Unbroken: A World War II Story of Survival, Resilience and Redemption
Laura Hillenbrand, 2010
On a May afternoon in 1943, an Army Air Forces bomber crashed into the Pacific Ocean and disappeared, leaving only a spray of debris and a slick of oil, gasoline, and blood.
Then, on the ocean surface, a face appeared. It was that of a young lieutenant, the plane’s bombardier, who was struggling to a life raft and pulling himself aboard. So began one of the most extraordinary odysseys of the Second World War.
The lieutenant’s name was Louis Zamperini. In boyhood, he’d been a cunning and incorrigible delinquent, breaking into houses, brawling, and fleeing his home to ride the rails. As a teenager, he had channeled his defiance into running, discovering a prodigious talent that had carried him to the Berlin Olympics and within sight of the four-minute mile. But when war had come, the athlete had become an airman, embarking on a journey that led to his doomed flight, a tiny raft, and a drift into the unknown.
Ahead of Zamperini lay thousands of miles of open ocean, leaping sharks, a foundering raft, thirst and starvation, enemy aircraft, and, beyond, a trial even greater. Driven to the limits of endurance, Zamperini would answer desperation with ingenuity; suffering with hope, resolve, and humor; brutality with rebellion. His fate, whether triumph or tragedy, would be suspended on the fraying wire of his will.
In her long-awaited new book, Laura Hillenbrand writes with the same rich and vivid narrative voice she displayed in Seabiscuit. Telling an unforgettable story of a man’s journey into extremity, Unbroken is a testament to the resilience of the human mind, body, and spirit. (From the publisher.)
• Where—Fairfax, Virginia, USA
• Education—B.A., Kenyon College
• Awards—William Hill Sports Book of the Year Award;
National Book Critics Circle Award Nomination, 2002
• Currently—lives in Washington, D.C.
Laura Hillenbrand is an American author of books and magazine articles. Born in Fairfax, Virginia, Hillenbrand spent much of her childhood riding bareback "screaming over the hills" of her father's Sharpsburg, Maryland, farm. A favorite of hers was Come On Seabiscuit, a 1963 kiddie book. "I read it to death, my little paperback copy," she says.
She studied at Kenyon College in Gambier, Ohio, but was forced to leave before graduation when she contracted Chronic Fatigue Syndrome. She has struggled with the condition ever since, remaining largely confined to her home. On the irony of writing about physical paragons while being so incapaciated herself, she says, "I'm looking for a way out of here. I can't have it physically, so I'm going to have it intellectually. It was a beautiful thing to ride Seabiscuit in my imagination. And it's just fantastic to be there alongside Louie Zamperini [hero of Unbroken] as he's breaking the NCAA mile record. People at these vigorous moments in their lives—it's my way of living vicariously.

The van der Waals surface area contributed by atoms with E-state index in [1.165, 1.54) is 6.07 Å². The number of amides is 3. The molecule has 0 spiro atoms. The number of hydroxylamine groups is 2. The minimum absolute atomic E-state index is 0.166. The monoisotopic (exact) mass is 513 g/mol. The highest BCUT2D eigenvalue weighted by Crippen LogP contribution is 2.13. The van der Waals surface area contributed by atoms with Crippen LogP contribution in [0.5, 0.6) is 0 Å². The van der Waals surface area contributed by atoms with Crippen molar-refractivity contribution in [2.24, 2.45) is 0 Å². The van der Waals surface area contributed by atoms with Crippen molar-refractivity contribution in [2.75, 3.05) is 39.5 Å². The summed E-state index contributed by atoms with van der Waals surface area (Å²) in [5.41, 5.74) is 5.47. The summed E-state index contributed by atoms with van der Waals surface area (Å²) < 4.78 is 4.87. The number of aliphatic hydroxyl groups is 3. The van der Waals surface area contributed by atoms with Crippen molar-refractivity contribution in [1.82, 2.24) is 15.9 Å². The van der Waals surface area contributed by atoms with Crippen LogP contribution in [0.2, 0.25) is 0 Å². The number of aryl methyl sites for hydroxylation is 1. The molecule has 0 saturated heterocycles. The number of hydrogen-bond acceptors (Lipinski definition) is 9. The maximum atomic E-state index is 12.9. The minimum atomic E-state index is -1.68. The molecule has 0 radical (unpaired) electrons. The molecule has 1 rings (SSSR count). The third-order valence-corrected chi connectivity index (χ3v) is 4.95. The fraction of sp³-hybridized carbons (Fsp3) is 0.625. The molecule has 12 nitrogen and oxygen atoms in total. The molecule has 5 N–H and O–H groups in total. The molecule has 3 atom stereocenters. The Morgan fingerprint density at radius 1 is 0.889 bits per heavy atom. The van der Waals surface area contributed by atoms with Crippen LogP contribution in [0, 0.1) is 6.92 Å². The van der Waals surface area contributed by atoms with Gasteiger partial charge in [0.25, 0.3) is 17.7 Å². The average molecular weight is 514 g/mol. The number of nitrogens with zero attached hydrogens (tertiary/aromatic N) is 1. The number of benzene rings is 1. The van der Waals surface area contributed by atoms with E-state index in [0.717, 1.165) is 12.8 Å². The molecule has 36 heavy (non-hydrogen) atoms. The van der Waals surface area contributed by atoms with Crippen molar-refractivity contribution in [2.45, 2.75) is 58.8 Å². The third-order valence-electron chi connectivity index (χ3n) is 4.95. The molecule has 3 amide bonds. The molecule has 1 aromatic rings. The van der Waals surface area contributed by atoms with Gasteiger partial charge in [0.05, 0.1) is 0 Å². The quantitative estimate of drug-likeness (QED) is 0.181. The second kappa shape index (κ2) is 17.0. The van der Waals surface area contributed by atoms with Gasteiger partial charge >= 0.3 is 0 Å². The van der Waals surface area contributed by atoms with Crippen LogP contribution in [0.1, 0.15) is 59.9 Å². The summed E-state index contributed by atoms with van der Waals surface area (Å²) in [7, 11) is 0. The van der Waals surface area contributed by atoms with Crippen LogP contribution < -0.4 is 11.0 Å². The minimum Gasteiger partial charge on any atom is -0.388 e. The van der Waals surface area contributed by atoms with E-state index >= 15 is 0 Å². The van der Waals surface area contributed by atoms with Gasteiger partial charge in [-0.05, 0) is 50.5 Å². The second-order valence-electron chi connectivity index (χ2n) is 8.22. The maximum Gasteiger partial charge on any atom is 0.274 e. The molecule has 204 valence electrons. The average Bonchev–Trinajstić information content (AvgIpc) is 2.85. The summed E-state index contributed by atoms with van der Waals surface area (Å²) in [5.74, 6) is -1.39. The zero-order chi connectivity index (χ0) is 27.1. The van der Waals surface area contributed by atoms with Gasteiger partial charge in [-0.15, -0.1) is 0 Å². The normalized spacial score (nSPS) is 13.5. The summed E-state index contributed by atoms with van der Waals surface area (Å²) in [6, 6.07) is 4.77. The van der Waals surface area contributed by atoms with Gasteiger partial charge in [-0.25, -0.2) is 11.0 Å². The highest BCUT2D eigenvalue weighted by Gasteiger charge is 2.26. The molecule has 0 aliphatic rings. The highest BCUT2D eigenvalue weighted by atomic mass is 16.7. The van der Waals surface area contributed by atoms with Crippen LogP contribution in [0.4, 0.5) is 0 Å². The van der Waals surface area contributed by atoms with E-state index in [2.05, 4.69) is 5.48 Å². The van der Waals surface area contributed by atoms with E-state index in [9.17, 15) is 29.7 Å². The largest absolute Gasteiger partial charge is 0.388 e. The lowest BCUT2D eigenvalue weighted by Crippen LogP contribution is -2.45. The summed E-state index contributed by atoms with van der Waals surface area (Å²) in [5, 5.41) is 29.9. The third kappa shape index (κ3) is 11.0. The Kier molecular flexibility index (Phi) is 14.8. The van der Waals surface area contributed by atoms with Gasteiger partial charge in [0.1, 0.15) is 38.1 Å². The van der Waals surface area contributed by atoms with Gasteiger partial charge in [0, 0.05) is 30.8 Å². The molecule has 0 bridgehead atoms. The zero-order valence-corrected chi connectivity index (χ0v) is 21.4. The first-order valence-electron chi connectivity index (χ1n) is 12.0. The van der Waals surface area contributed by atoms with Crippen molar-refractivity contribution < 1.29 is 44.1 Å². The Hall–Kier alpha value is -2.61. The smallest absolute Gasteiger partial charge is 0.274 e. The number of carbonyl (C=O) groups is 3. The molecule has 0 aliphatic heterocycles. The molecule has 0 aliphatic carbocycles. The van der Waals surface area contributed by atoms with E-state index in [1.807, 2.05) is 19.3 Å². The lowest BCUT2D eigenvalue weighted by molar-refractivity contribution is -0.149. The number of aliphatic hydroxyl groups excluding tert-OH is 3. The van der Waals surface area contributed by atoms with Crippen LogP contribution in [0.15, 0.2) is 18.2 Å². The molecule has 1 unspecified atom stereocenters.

She now lives in Washington, D.C, with her husband, Borden Flanagan, a professor of Government at American University. They were college sweethearts and married in 2008.
Hillenbrand's first book was the acclaimed Seabiscuit: An American Legend (2001), a non-fiction account of the career of the great racehorse Seabiscuit, for which she won the William Hill Sports Book of the Year in 2001. She says she was compelled to tell the story because she "found fascinating people living a story that was improbable, breathtaking and ultimately more satisfying than any story [she'd] ever come across."She first told the story through an essay she sold to American Heritage magazine, and the feedback was positive, so she decided to procede with a full novel. Upon the book's release, she recieved rave reviews for her storytelling and research. It was made into the Academy Award nominated film Seabiscuit (2003).
Hillenbrand's second book is Unbroken: A World War II Story of Survival, Resilience, and Redemption (2010), a biography of World War II hero Louis Zamperini (1917-).
Her essays have appeared in The New Yorker, Equus magazine, American Heritage, Blood-Horse, Thoroughbred Times, Backstretch, Turf and Sport Digest, and many other publications. Her 1998 American Heritage article on the horse Seabiscuit won the Eclipse Award for Magazine Writing.
Hillenbrand is a co-founder of Operation Iraqi Children. (From Wikipedia.)
Just as she demonstrated in Seabiscuit, Ms. Hillenbrand is a muscular, dynamic storyteller…Her command of the action-adventure idiom is more than enough to hold interest. But she happens also to have located a tale full of unforgettable characters, multi-hanky moments and wild turns. And if some of it sounds too much like pulp fiction to be true, Ms. Hillenbrand has also done a bang-up research job.... [Unbroken] manages to be as exultant as Seabiscuit as it tells a much more harrowing, less heart-warming story.
Janet Maslin - New York Times
Unbroken is wonderful twice over, for the tale it tells and for the way it’s told. A better book than Seabiscuit, it manages maximum velocity with no loss of subtlety. [Hillenbrand has] a jeweler’s eye for a detail that makes a story live.
A warning: after cracking open Unbroken you may find yourself dog tired the next day, having spent most of the night fending off sleep with coffee refills, eager to find out whether the story of Louis Zamperini, Olympic runner turned WWII POW, ends in redemption or despair..In Hillenbrand’s [hands], it’s nothing less than a marvel—a book worth losing sleep over.
Will you be able to put [Unbroken] down once you poke your nose into it? You will not.... No one delivers a play-by-play better than Laura Hillenbrand.... No other author of narrative nonfiction chooses her subjects with greater discrimination or renders them with more discipline and commitment. If storytelling were an Olympic event, she’d medal for sure.